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Cleaning Detectors


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  • Cleaning Detectors

    At the center I am in, maintenance on the machines had been neglected for a long time. This summer, I plan to remove decks, etc. for cleaning and servicing, and would also like to get detectors cleaned up. What is the safest way to accomplish this while on the machine? I'm mainly concerned about flushing debris into bearings, etc., that could end up causing problems.

  • #2
    Re: Cleaning Detectors

    I have a plyboard, that slides up on ball track and extends up to lay against curtain rod and deck is covered by lanes towels. You can now spray down the detector with a solvent base cleaner (I use agetine).Once cleaned I air off, then apply spray penatrate grease and then light oil......makes for a pretty clean job and easy clean up.



    • #3
      Re: Cleaning Detectors

      good tip william, i have always wanted to clean off my detectors and greaboxes but was never sure of an easy way to do it without making a mess and without taking them off of the machine
      Money is everything when your racin' and placin'


      • #4
        Re: Cleaning Detectors

        Do you blow off the machine before you spray
        cleaner & does this cleaner bring off 40 years
        of grime?


        • #5
          Re: Cleaning Detectors

          I drop the deck to set new pins, tape a plastic drop cloth from the deck light sloped down to the rear edge of the pit board. This way I can hit the gearbox, detector, turret, etc... I use engine degreaser, then a high pressure rinse,then air blow it dry. Like Mr. peanut, I use spray grease and light turbine oil. Also requires alittle mop up behind the machine.
          I kinda like them French Fried Taters, mmmm-hmmm.


          • #6
            Re: Cleaning Detectors

            good ideas, ive been thinking about that myself, as most of my detectors look horrible.
            peanut, whats the extra gear on your detector?
            that pit isnt loud, its running with authority!


            • #7
              Re: Cleaning Detectors

              The extra gear is for that particular scoring system. I think they're called cluster gears.



              • #8
                Re: Cleaning Detectors

                Looks like a switch cluster for Brunswick scoring. Do you remove the switch cluster when cleaning the detectors?
                Be part of the solution, not part of the problem.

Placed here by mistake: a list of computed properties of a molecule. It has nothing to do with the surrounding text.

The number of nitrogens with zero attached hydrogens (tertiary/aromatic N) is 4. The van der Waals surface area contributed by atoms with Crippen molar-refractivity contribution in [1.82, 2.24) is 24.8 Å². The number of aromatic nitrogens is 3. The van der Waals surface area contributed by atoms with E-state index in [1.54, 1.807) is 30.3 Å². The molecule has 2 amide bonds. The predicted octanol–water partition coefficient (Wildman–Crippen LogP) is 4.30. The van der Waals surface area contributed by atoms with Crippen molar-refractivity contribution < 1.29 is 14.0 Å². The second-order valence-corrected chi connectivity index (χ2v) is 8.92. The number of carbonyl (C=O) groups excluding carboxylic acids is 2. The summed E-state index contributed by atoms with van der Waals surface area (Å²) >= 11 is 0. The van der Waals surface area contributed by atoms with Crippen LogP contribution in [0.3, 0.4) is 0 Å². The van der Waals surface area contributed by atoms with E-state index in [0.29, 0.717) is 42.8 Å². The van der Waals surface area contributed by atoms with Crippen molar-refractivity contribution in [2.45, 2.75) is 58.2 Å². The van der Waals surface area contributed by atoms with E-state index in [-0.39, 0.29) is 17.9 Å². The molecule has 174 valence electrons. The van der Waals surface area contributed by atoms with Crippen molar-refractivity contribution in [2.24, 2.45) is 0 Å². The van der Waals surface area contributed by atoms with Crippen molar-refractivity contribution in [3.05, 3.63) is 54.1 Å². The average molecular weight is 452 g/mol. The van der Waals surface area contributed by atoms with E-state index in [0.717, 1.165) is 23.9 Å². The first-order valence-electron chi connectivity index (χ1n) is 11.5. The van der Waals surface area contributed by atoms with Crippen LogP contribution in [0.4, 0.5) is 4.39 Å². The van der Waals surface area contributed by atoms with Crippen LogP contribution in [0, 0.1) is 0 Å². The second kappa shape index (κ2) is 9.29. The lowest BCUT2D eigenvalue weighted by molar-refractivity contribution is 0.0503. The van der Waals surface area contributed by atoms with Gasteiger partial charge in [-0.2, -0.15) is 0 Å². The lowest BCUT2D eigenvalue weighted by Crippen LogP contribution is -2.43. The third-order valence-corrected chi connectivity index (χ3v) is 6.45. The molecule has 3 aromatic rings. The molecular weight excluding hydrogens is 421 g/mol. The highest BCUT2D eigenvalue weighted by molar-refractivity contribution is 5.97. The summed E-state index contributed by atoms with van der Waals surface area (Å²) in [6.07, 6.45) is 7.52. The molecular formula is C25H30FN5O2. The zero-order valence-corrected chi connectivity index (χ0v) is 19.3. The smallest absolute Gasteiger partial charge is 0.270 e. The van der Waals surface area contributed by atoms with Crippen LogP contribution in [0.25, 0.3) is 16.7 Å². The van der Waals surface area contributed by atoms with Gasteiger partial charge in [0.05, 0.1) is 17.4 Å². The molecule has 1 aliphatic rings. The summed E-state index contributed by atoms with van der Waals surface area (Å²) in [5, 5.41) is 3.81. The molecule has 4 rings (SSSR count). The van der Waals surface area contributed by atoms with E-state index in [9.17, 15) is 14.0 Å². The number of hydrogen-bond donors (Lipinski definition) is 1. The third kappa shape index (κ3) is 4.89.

• #9
                  Re: Cleaning Detectors

                  if your going to clean the gearbox, I would
                  remove the oil pan first


                  • #10
                    Re: Cleaning Detectors

                    Originally posted by Curt P:
                    I'm mainly concerned about flushing debris into bearings, etc., that could end up causing problems.
                    <font size="2" face="Verdana, Arial">Curt, you have valid reasons for being concerned about flushing debris into the bearings,and other areas of the detector.
                    I would recommend purchasing a spare detector to install onto a machine. Then take the removed detector and do a complete tear down ,cleaning ,and inspection of worn parts. Finally , reassemble the detector with fresh lubricants.
                    At a detector seminar a while back, Dave Dirito told a story of taking over maintenance at a center that had the same condition you described. He flushed down the detectors( while still on the machine ) with poor results, and added problems that were not there before.
                    I can certainly understand your frustration with filthy machines, as I do service for several centers that have the 40 year old dirty conditions that you describe.
                    I do have a program in one center , whereas I have a spare detector and gearbox that gets changed out as a whole unit. During the rebuilding process, it takes much elbow grease and pressure washing to completely remove all the built - up crud. In my opinion, you just can not do a good clean -up of a 40 year old detector , with out removing it , and tearing it down.
                    JMO, Mark
                    There is light at the end of the tunnel - just be sure it is not a train.


                    • #11
                      Re: Cleaning Detectors

                      PS Curt,